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Pe ee a oe
Let’s finish Publix’ greatest year by making December its greatest month!
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Publix Theatres Corporation, Paramount Building, New York, Week of N ovember 29th, 1929'
ANUEOUNONTONBODONDORDOOOEQOENONNOANONOREDL! Let’s finish Publix’ greatest year by making December its greatest month!
POST OFFICE TIE-UP SET; (MON, PUBLIX! LET'S G0!
Acting on the suggestion of David J, Chatkin, General Director of Theatre Management, Paramount Sound News has taken a news shot of the Postmaster General at Washington making a
' “Shop and Send Early” plea, thus clearing the way for the ava-|
" lanche of theatre ballyhoo help from your local post master, as out
lined in the last issue of PUBLIX OPINION. This shot will be
delivered to you in your newsreel "issue of this week.
In the newsreel shot, the Postmaster General is seated at his ‘desk against a background of
“Shop and Send Early” tack
cards. -He addresses the audience directly and asks them to _ lighten the burden of their fellow citizens by doing all their shop' ping and sending early. The postal official closes by wishing all a _ Merry Christmas.
Get your last issue of PUBLIX OPINION and _ re-read carefully the post-office tie-up
‘story. All the details are contained there. The smart showmen have already made prelimi"nary preparations. With the news shot of the Postmaster General _ already made, you can now go to your local postmaster and show him how he can help carry out the wishes of his boss in your town by tieing in with you on the
» SHOP AND SEND EARLY” campaign. He will grab at the chance and thank you for giving -him the opportunity to get in right with his boss. Ifyou haven’t started working "on it yet, REMEMBER THIS! mevOU DON’T START TOmeee it S «€6TOO: 6ULATE! Within the next ten days, the postal facilities will be swollen with the first Christmas sending. ‘Tt'will then be physically impossible for the mail men to deliver your heralds for you, and the lo' cal postmaster will be too busy to listen to you. NOW IS THE TIME! DO IT TO-DAY!
Broadway is looking. forward with keen expectation , to the New York opening of Mary Pickford and Douglas & Fairbanks in “The Taming » Of The Shrew” at the Rivoli Theatre tonight, (Nov. 29). , Many celebrities of the so‘cial, artistic and political # world will be seen at this special three dollar opening. The two stars themselves will be unable to be there inasmuch as they are now in Japan. After the opening, a hhidnight show will be given popular prices.
SrrTercriic crt tt tt
‘LOVE PARADE? A RAVE!
A brilliant and spontaneous fanfare of praise from every metropolitan critic greeted the opening of ‘“‘The Love Parade’? which registered another smashing suceess for Maurice Chevalier and Paramount Pictures. This, together with the enthusiasm of the first night audience has caused a “‘run’”’ on the box office of the Criterion Theatre which bids fair to boost this picture into the ‘‘Wings’’ class.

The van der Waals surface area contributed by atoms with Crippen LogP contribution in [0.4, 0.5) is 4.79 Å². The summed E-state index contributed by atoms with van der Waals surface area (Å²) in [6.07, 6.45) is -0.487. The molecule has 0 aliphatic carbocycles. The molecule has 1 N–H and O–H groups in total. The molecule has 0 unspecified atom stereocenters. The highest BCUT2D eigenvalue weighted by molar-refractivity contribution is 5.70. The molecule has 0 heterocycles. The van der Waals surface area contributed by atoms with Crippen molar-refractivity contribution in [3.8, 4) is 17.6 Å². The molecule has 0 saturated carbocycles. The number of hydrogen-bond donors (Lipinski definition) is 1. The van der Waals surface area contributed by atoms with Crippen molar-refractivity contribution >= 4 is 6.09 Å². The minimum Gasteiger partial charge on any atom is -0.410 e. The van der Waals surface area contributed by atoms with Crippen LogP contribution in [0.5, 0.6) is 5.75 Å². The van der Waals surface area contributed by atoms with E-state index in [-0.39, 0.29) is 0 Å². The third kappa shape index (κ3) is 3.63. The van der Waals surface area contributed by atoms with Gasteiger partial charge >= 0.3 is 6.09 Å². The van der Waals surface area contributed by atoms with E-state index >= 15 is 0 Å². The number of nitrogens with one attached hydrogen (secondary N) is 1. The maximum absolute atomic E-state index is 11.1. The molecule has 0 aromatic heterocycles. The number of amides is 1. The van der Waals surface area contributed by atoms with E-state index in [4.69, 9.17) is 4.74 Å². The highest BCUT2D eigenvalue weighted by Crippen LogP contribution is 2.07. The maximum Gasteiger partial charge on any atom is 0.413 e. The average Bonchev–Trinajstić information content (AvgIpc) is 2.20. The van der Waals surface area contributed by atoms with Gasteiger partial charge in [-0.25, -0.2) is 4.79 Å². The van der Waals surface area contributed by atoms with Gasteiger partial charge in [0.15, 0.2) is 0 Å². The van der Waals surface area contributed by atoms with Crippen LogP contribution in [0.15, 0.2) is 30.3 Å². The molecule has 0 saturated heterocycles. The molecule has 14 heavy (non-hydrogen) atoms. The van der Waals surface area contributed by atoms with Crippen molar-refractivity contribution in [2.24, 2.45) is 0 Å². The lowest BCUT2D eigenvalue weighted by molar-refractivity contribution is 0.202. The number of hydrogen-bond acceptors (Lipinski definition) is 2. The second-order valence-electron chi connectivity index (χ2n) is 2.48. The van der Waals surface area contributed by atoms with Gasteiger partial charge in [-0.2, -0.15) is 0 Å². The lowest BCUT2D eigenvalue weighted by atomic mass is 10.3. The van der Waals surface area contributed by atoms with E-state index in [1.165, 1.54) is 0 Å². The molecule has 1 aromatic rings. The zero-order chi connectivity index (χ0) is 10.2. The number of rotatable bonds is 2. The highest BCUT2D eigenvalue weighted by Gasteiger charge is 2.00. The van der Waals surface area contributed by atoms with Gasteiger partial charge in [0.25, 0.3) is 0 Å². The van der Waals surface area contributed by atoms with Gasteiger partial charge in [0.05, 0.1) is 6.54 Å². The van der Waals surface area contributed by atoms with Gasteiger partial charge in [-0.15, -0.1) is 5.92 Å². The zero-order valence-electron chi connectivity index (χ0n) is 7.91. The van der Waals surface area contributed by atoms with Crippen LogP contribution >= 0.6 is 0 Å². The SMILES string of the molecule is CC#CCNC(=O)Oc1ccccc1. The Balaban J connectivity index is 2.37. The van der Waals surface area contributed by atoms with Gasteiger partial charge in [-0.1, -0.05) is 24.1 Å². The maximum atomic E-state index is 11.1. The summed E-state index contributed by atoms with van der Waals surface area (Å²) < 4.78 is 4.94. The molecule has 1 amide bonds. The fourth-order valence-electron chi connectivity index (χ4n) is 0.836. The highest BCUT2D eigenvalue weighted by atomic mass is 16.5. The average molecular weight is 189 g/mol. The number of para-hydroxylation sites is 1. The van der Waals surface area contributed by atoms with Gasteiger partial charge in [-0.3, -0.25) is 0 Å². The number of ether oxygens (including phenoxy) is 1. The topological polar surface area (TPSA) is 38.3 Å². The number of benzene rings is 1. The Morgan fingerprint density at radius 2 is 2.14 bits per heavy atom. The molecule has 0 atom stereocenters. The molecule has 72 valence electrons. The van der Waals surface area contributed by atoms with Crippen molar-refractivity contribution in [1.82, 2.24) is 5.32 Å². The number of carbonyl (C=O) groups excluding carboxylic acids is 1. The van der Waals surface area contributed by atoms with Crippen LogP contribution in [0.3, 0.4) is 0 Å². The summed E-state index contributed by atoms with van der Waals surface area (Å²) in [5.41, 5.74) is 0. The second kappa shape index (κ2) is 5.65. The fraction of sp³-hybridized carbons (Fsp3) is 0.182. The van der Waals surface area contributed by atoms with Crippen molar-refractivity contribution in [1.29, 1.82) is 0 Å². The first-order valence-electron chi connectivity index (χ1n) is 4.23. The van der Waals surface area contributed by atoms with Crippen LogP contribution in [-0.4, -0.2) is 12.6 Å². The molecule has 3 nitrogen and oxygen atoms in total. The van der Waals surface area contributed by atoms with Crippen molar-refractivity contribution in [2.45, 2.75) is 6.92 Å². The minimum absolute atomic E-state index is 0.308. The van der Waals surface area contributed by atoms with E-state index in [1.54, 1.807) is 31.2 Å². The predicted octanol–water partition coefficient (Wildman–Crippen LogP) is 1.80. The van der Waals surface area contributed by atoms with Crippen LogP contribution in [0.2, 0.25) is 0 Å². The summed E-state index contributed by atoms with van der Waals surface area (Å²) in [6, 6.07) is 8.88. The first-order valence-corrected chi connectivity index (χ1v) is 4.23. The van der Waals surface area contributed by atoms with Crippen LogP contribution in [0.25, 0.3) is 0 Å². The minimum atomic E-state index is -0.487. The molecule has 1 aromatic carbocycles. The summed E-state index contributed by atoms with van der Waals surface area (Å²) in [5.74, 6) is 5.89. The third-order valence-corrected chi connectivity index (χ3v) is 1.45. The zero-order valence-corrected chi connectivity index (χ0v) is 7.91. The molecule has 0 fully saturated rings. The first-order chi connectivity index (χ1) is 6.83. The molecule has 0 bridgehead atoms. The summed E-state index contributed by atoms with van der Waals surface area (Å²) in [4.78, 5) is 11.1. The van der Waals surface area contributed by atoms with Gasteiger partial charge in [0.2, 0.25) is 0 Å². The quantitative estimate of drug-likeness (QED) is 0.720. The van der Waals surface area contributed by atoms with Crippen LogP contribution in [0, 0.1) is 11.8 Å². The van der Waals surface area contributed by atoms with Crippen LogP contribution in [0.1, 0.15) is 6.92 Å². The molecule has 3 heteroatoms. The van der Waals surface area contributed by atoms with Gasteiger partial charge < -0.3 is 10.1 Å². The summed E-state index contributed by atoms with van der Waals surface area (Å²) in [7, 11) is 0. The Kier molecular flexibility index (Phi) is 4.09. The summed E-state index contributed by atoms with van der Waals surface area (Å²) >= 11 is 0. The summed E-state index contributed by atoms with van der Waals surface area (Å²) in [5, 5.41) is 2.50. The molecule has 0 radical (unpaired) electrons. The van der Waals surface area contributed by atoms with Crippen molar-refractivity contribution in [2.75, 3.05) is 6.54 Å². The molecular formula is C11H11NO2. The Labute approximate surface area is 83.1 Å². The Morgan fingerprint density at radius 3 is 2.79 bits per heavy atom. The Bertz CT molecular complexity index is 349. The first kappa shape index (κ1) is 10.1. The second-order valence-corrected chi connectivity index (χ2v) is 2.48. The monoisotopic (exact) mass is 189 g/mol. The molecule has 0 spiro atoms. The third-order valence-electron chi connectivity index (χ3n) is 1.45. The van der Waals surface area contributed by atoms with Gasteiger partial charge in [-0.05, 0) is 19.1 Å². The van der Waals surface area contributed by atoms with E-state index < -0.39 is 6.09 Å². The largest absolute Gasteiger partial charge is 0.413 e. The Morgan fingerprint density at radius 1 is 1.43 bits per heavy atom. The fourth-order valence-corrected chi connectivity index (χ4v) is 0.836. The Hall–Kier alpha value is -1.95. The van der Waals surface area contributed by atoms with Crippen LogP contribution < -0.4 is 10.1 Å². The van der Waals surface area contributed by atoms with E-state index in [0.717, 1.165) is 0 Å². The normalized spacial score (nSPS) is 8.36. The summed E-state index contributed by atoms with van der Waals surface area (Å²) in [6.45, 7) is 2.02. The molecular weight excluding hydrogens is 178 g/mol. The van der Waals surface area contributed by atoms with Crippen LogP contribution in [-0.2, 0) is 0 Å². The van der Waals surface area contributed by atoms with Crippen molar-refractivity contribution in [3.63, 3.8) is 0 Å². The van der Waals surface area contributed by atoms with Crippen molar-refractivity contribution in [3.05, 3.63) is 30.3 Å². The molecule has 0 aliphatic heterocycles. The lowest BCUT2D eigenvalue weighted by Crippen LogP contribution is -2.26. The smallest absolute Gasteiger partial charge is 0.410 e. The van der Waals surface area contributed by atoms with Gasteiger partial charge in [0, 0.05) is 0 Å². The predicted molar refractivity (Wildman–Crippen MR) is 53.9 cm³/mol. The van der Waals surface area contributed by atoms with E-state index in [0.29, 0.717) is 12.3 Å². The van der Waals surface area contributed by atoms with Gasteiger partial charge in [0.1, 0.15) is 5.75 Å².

The scintillating personality of the famous French ‘It’? man is sweeping everything before him. New York is simply wild about him! And how the fans went for Jeanette MacDonald! In the terminology of Broadway, the picture is already classified as a “rave!”
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PUBLIX BUILDING PLAN HITTING ON ALL SIX
With eight new and reconstructed theatres to open within the next few months, and a number of others progressing rapidly in the course of construction, Publix building program is swinging lustily along in every section of this country and England.
On Dec. 5th, the Paramount, New Haven, Conn., formerly the Olympia, will re-open following extensive reconstruction and redecoration.’ About the same time, the Paramount, Syracuse, formerly the Temple will open. This house has been almost completely renovated and will be one of the finest theatres of that section of the country. The theatre will be opened to the public on Dec. 6, following:a special invitation performance on Dec. 5.
During the middle of December, the State Theatre, Anderson, Ind., a new theatre with 1,700 seats, is slated to open. This will be closely followed by the Tivoli Theatre, Aurora, Ill., which will seat about 1,100. The Seneca Theatre, Buffalo, a large neighborhood house seating 2,200, will open shortly after. The Paramount Theatre, Brainerd, Minn., seating | 900, is also slated for a De
(Continued on Page Two)
Your December Drive, however, is certainly warranted by the presence of two powerful factors. is the threatened “opposition” due to the public’s December money and time being monopolized by Christmas shopping. This is sufficient, if unopposed, to take away box office sup
port for at least two weeks.
portunity Publix has to furnish attention-shocking attractions of first magnitude, during every week in December. This has not been possible heretofore in December.